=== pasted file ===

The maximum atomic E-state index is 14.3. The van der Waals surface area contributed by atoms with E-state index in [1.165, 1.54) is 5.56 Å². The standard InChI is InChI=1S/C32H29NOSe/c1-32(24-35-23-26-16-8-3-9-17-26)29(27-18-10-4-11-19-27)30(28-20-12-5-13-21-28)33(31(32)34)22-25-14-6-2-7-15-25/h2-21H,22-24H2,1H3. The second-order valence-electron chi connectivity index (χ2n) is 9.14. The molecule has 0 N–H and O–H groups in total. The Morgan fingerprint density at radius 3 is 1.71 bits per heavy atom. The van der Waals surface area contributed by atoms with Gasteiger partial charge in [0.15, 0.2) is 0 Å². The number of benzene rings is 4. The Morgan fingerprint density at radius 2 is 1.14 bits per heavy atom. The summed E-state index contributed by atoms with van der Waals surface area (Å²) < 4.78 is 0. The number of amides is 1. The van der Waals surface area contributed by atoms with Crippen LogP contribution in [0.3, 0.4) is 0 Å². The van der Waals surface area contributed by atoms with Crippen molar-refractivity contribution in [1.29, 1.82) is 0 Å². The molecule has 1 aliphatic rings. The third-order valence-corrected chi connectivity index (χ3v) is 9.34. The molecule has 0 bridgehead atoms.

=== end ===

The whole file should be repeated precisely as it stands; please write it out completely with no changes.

The maximum atomic E-state index is 14.3. The van der Waals surface area contributed by atoms with E-state index in [1.165, 1.54) is 5.56 Å². The standard InChI is InChI=1S/C32H29NOSe/c1-32(24-35-23-26-16-8-3-9-17-26)29(27-18-10-4-11-19-27)30(28-20-12-5-13-21-28)33(31(32)34)22-25-14-6-2-7-15-25/h2-21H,22-24H2,1H3. The second-order valence-electron chi connectivity index (χ2n) is 9.14. The molecule has 0 N–H and O–H groups in total. The Morgan fingerprint density at radius 3 is 1.71 bits per heavy atom. The van der Waals surface area contributed by atoms with Gasteiger partial charge in [0.15, 0.2) is 0 Å². The number of benzene rings is 4. The Morgan fingerprint density at radius 2 is 1.14 bits per heavy atom. The summed E-state index contributed by atoms with van der Waals surface area (Å²) < 4.78 is 0. The number of amides is 1. The van der Waals surface area contributed by atoms with Crippen LogP contribution in [0.3, 0.4) is 0 Å². The van der Waals surface area contributed by atoms with Crippen molar-refractivity contribution in [1.29, 1.82) is 0 Å². The molecule has 1 aliphatic rings. The third-order valence-corrected chi connectivity index (χ3v) is 9.34. The molecule has 0 bridgehead atoms.